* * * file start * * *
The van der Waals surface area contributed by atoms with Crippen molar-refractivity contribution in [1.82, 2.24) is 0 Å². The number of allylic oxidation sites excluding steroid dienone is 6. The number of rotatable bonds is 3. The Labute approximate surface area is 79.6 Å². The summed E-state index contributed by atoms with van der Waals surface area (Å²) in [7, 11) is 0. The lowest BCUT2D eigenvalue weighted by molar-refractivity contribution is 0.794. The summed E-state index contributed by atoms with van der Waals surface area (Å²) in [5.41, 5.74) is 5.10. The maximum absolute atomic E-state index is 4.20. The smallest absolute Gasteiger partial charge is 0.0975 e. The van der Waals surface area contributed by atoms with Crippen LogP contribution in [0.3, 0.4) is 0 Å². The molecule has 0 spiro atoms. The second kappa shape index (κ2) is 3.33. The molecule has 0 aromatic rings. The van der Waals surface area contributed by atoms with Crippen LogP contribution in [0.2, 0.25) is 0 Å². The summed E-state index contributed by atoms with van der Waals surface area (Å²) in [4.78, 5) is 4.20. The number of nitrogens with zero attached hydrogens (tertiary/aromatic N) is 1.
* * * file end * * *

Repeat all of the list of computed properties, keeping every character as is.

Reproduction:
The van der Waals surface area contributed by atoms with Crippen molar-refractivity contribution in [1.82, 2.24) is 0 Å². The number of allylic oxidation sites excluding steroid dienone is 6. The number of rotatable bonds is 3. The Labute approximate surface area is 79.6 Å². The summed E-state index contributed by atoms with van der Waals surface area (Å²) in [7, 11) is 0. The lowest BCUT2D eigenvalue weighted by molar-refractivity contribution is 0.794. The summed E-state index contributed by atoms with van der Waals surface area (Å²) in [5.41, 5.74) is 5.10. The maximum absolute atomic E-state index is 4.20. The smallest absolute Gasteiger partial charge is 0.0975 e. The van der Waals surface area contributed by atoms with Crippen LogP contribution in [0.3, 0.4) is 0 Å². The molecule has 0 spiro atoms. The second kappa shape index (κ2) is 3.33. The molecule has 0 aromatic rings. The van der Waals surface area contributed by atoms with Crippen LogP contribution in [0.2, 0.25) is 0 Å². The summed E-state index contributed by atoms with van der Waals surface area (Å²) in [4.78, 5) is 4.20. The number of nitrogens with zero attached hydrogens (tertiary/aromatic N) is 1.